Other details included the release of two 5500 series chips built specifically for the communications and embedded markets, the arrival of Intel's 82599 10 Gigabit Ethernet controller, and of course, the Intel 5520 chipset and motherboard platform.

Here are the official specs and prices for Intel's new Nehalem processors (QPI -- Quick Path Interconnect, TB -- Turbo Boost):

XEON 3500 SERIES -- UP SERVER

Quad-Core, 130W

W3520 (2.66GHz, 1333MHz, 8 MB L3, 4.8GT/s QPI, TB) -- $284

W3540 (2.93GHz, 1333MHz, 8 MB L3, 4.8GT/s QPI, TB) -- $562

W3570 (3.20GHz, 1333MHz, 8 MB L3, 6.4GT/s QPI, TB) -- $999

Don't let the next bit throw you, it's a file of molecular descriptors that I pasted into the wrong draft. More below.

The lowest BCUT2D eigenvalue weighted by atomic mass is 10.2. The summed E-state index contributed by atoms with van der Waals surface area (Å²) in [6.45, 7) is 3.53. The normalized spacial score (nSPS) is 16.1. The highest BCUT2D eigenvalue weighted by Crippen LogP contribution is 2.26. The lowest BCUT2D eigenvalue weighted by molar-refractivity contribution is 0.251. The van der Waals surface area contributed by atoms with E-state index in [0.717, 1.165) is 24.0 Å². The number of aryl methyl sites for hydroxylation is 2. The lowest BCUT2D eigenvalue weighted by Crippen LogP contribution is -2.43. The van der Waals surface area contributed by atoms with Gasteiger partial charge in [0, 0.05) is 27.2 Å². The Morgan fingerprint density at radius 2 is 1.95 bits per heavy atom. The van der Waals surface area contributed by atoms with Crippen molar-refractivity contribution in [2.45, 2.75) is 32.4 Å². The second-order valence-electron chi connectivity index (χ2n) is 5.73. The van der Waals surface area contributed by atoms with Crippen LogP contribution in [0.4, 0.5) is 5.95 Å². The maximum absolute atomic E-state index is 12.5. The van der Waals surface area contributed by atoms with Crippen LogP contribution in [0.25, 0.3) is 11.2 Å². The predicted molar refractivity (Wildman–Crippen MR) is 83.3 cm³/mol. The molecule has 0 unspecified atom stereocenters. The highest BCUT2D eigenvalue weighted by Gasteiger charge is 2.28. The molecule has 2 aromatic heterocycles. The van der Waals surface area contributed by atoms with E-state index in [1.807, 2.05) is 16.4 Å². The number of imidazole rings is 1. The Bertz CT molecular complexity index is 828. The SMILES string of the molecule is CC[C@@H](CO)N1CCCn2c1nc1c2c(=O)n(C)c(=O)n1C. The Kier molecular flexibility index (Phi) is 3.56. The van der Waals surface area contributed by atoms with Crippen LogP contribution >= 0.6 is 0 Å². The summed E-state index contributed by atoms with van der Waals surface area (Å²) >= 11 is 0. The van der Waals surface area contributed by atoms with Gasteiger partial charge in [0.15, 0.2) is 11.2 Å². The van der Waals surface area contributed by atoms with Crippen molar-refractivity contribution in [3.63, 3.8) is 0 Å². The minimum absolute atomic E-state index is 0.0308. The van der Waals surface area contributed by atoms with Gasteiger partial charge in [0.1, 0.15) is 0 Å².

XEON 5500 SERIES -- SERVER/WORKSTATION

Dual-Core, 80W

E5502 (1.86GHz, 800MHz, 4 MB L3, 4.8GT/s QPI) -- $188

Quad-Core, 60W

L5506 (2.13GHz, 800MHz, 4 MB L3, 4.8GT/s QPI) -- $423

L5520 (2.26GHz, 1066MHz, 8 MB L3, 5.86GT/s QPI, TB) -- $530

Quad-Core, 80W

E5504 (2.0GHz, 800MHz, 4 MB L3, 4.8GT/s QPI) -- $224

E5506 (2.13GHz, 800MHz, 4 MB L3, 4.8GT/s QPI) -- $266

E5520 (2.26GHz, 1066MHz, 8 MB L3, 5.86GT/s QPI, TB) -- $373

E5530 (2.40GHz, 1066MHz, 8 MB L3, 5.86GT/s QPI, TB) -- $530

E5540 (2.53GHz, 1066MHz, 8 MB L3, 5.86GT/s QPI, TB) -- $744

Quad-Core, 95W

X5550 (2.66GHz, 1333MHz, 8 MB L3, 6.4GT/s QPI, TB) -- $958

X5560 (2.80GHz, 1333MHz, 8 MB L3, 6.4GT/s QPI, TB) -- $1,172

X5570 (2.93GHz, 1333MHz, 8 MB L3, 6.4GT/s QPI, TB) -- $1,386

Quad-Core, 130W

W5580 (3.20GHz, 1333MHz, 8MB L3, 6.4GT/s QPI, TB) -- $1,600

XEON 5500 SERIES -- EMBEDDED

Quad-Core, 38W

L5508 (2.0GHz, 800MHz, 8 MB L3, 4.8GT/s QPI, TB) -- $423

Quad-Core, 60W

L5518 (2.13GHz, 1066MHz, 8 MB L3, 5.86GT/s QPI, TB) -- $530